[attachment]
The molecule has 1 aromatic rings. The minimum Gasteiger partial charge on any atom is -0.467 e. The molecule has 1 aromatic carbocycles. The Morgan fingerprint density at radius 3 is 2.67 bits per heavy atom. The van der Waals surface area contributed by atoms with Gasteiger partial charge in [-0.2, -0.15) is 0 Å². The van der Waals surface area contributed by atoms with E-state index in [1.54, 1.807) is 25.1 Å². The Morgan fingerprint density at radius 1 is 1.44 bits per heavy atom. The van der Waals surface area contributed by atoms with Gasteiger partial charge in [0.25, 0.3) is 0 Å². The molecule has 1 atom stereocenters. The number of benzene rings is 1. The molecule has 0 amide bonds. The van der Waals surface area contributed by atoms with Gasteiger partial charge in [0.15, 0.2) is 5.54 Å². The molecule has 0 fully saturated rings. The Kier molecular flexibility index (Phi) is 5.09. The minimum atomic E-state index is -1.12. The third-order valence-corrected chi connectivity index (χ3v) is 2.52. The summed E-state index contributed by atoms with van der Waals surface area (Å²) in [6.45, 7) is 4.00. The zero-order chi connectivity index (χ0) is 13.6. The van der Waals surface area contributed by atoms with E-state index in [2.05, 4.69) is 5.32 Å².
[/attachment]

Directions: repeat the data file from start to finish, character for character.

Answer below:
The molecule has 1 aromatic rings. The minimum Gasteiger partial charge on any atom is -0.467 e. The molecule has 1 aromatic carbocycles. The Morgan fingerprint density at radius 3 is 2.67 bits per heavy atom. The van der Waals surface area contributed by atoms with Gasteiger partial charge in [-0.2, -0.15) is 0 Å². The van der Waals surface area contributed by atoms with E-state index in [1.54, 1.807) is 25.1 Å². The Morgan fingerprint density at radius 1 is 1.44 bits per heavy atom. The van der Waals surface area contributed by atoms with Gasteiger partial charge in [0.25, 0.3) is 0 Å². The molecule has 1 atom stereocenters. The number of benzene rings is 1. The molecule has 0 amide bonds. The van der Waals surface area contributed by atoms with Gasteiger partial charge in [0.15, 0.2) is 5.54 Å². The molecule has 0 fully saturated rings. The Kier molecular flexibility index (Phi) is 5.09. The minimum atomic E-state index is -1.12. The third-order valence-corrected chi connectivity index (χ3v) is 2.52. The summed E-state index contributed by atoms with van der Waals surface area (Å²) in [6.45, 7) is 4.00. The zero-order chi connectivity index (χ0) is 13.6. The van der Waals surface area contributed by atoms with E-state index in [2.05, 4.69) is 5.32 Å².